Transcript Edited for Clarity
 
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Transcript: 

Nilanjan Ghosh, MD:
The ZUMA-1 study was in patients with refractory diffuse large B-cell lymphoma, primary mediastinal B-cell lymphoma, and transformed follicular lymphoma. This was a study which enrolled 111 patients, of which 101 received axi-cel [axicabtagene ciloleucel] treatment. Axi-cel is a CAR T-cell product from Kite Pharma. The patients on the study were heavily pretreated, and they had failed at least 2 prior lines of therapy. The overall response rate for patients in the study was 82%, of which 58% achieved a complete response. Some patients had a partial response initially and then converted into a complete response with a longer follow-up. In terms of toxicity in this study, 94% of patients had CRS [cytokine release syndrome], if you include all grades, of which 13% had grade 3/4 CRS. In terms of neurotoxicity, 64% of patients had neurotoxicity if you include all grades, and 28% had neurotoxicity of grade 3 and 4.

Actemra [tocilizumab] and dexamethasone were used for treatment of CRS and neurotoxicity. The use of these agents did not have any adverse effects on the efficacy. There were 3 deaths from toxicity in the study.

Matthew Lunning, DO: The JULIET trial is a very interesting trial. It led to the FDA approval of tisa-cel [tisagenlecleucel], but we haven’t yet seen it in the peer-reviewed manuscript. One of the things about the JULIET trial is that we’ve seen the publications, presentations and abstracts from the American Society of Hematology, and we’ve read the data from the European Hematology Association, all of which were very promising: it allowed for FDA approval in the relapsed/refractory diffuse large B-cell lymphoma setting.

When the United States’ prescribing information was released, there were several patients removed from the clinical trial due to either not having restaging imaging prior to CAR T-cell therapy, or no evidence of disease at the time of infusion of CAR T-cell therapy, which was the majority of those patients. In that setting there were still patients who had achieved remission—one of the important concepts we’re learning with tisa-cel, axi-cel and liso-cel [lisocabtagene maraleucel] is that, if you can achieve a complete remission, they may be durable.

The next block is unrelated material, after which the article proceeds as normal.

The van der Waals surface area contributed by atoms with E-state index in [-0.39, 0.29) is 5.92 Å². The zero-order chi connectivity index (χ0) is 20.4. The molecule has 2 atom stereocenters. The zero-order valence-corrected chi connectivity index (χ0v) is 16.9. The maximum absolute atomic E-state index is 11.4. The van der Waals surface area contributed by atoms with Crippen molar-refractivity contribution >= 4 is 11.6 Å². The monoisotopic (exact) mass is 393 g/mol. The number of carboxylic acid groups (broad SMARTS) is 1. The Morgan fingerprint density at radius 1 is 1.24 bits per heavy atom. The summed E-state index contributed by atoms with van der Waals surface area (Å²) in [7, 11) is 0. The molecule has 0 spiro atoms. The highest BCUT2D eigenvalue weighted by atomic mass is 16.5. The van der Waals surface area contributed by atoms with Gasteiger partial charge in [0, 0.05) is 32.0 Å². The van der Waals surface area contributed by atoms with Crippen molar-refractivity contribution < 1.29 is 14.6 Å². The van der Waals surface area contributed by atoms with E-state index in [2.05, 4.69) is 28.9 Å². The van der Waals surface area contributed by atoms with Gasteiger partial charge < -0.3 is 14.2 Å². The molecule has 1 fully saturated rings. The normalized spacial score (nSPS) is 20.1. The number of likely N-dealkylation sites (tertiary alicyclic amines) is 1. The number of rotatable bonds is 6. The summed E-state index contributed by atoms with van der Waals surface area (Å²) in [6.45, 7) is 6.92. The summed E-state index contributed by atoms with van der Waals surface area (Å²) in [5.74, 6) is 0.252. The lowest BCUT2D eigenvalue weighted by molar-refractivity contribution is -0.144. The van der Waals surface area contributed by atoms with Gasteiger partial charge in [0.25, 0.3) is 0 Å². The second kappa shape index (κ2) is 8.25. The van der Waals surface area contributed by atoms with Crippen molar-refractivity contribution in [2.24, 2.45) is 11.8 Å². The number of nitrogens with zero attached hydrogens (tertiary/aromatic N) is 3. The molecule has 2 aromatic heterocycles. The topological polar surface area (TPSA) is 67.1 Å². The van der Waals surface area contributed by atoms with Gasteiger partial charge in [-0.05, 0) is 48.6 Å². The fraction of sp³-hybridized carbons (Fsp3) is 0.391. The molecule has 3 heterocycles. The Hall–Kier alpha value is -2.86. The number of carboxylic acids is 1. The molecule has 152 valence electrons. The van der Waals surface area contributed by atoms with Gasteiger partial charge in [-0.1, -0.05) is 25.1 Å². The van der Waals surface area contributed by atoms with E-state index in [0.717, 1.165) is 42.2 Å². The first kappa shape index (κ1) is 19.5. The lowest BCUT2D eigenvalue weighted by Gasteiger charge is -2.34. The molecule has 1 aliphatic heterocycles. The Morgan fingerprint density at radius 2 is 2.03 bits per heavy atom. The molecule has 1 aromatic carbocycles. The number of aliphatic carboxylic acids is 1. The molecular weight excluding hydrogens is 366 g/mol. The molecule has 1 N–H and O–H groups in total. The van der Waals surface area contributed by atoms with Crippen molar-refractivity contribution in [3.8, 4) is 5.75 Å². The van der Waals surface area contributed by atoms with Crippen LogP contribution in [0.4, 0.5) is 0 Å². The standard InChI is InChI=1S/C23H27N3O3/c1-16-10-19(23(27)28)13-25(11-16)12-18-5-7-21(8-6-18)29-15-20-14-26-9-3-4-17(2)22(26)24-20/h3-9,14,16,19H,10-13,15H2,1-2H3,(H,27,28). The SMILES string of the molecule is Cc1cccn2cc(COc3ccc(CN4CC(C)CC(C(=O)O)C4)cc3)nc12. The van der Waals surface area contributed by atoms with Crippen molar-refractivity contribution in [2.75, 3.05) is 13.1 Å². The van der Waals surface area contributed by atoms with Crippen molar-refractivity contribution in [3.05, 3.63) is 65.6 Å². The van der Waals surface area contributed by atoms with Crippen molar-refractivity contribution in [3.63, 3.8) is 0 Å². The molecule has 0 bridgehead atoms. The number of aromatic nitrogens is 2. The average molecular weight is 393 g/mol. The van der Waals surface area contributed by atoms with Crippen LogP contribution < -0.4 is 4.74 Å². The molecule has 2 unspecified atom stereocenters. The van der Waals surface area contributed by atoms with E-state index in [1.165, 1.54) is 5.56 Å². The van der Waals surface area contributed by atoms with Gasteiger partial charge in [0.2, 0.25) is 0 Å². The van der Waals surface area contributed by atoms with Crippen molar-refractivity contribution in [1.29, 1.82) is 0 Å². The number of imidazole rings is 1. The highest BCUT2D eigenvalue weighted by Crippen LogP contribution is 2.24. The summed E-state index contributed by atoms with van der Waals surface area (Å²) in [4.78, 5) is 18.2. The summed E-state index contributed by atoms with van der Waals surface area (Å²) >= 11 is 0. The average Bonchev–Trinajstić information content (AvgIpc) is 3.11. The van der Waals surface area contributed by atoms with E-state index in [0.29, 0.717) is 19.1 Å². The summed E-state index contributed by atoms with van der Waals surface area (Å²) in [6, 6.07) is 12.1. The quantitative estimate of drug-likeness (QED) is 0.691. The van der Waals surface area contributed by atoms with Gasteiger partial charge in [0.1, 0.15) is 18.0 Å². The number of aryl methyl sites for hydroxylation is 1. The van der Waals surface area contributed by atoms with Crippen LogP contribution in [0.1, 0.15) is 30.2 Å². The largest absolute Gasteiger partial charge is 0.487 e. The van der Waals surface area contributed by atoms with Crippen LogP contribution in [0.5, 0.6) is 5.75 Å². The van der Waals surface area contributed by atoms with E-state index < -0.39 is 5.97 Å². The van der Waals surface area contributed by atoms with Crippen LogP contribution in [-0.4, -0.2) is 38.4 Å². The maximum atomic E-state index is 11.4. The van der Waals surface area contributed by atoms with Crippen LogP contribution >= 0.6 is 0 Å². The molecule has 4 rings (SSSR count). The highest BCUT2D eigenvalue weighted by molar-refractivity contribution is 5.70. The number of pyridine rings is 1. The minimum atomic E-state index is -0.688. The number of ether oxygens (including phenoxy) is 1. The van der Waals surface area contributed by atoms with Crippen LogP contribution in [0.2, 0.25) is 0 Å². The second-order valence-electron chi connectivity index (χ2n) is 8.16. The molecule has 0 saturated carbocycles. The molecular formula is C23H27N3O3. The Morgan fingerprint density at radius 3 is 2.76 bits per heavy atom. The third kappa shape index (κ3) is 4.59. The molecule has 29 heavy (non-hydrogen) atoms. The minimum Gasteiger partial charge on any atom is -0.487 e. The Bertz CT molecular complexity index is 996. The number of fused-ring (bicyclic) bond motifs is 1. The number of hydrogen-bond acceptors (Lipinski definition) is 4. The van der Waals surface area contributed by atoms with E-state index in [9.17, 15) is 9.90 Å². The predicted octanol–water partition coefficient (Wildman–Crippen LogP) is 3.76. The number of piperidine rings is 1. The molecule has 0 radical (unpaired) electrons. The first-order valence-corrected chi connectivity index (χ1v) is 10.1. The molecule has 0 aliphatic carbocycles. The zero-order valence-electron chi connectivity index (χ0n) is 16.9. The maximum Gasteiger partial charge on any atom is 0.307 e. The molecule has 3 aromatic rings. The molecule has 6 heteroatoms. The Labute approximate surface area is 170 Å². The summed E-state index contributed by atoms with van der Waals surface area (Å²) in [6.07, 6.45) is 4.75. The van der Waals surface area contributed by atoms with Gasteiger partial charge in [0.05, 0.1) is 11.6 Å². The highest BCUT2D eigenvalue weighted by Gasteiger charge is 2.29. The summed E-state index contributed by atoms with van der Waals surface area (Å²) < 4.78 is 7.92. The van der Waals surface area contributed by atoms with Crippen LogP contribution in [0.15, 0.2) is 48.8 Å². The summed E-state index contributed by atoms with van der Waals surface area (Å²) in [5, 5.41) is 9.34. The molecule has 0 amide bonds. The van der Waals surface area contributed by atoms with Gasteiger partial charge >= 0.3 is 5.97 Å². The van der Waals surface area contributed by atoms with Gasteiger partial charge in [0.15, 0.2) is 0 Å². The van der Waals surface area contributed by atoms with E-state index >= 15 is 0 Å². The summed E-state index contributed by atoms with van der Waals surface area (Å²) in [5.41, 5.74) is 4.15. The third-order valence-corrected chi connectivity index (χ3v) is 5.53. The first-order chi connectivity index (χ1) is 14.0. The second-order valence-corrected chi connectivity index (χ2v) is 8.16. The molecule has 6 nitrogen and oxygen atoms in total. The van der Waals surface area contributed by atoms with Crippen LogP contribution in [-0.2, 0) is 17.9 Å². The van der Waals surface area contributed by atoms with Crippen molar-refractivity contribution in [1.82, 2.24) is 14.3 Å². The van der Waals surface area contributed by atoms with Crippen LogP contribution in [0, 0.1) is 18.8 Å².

There were data demonstrated with tisa-cel showing they were, in patients who had achieved a partial remission, able to convert to complete remission. You have to be conscientious of those patients who are in a partial remission because their next event may be progression.

Leo Gordon, MD: When one looks at responses in this heavily pretreated group of patients, the standard approach that we had prior to CAR-T was summarized very nicely in the SCHOLAR-1 study, suggesting that long-term responses and remissions occurred in maybe 5% to 10% of patients. Most patients had progressed and died of their disease within less than a year after treatment. But what we’re seeing with this CAR-T approach is an overall response rate of about 80%, and a complete response rate in the range of about 50% and 55%, with long-term durability—and that’s measured in about 2 years because that’s how long these studies have been going on. Long-term responses in the range of somewhere between 48% and 52% of patients are experienced, and that’s been mostly on the Juno Therapeutics trial with liso-cel. That is what we’re seeing in about 50% of patients with previously dismal hopes of treatment: disease-free states with normal performance status, coming in for routine follow-up. We’re very excited about these results.

The published data from the ZUMA-1 trial also suggest the response rate is in the low 80% range with complete responses around 50% to 54%. It’s interesting to see the data from all 3 studies; from the TRANSCEND study from Juno, the KITE study, and JULIET study from Novartis, all of which exhibited very similar responses of around 80%, complete responses around 50%, and long-term survival, free of disease, somewhere south of 50%.

Transcript Edited for Clarity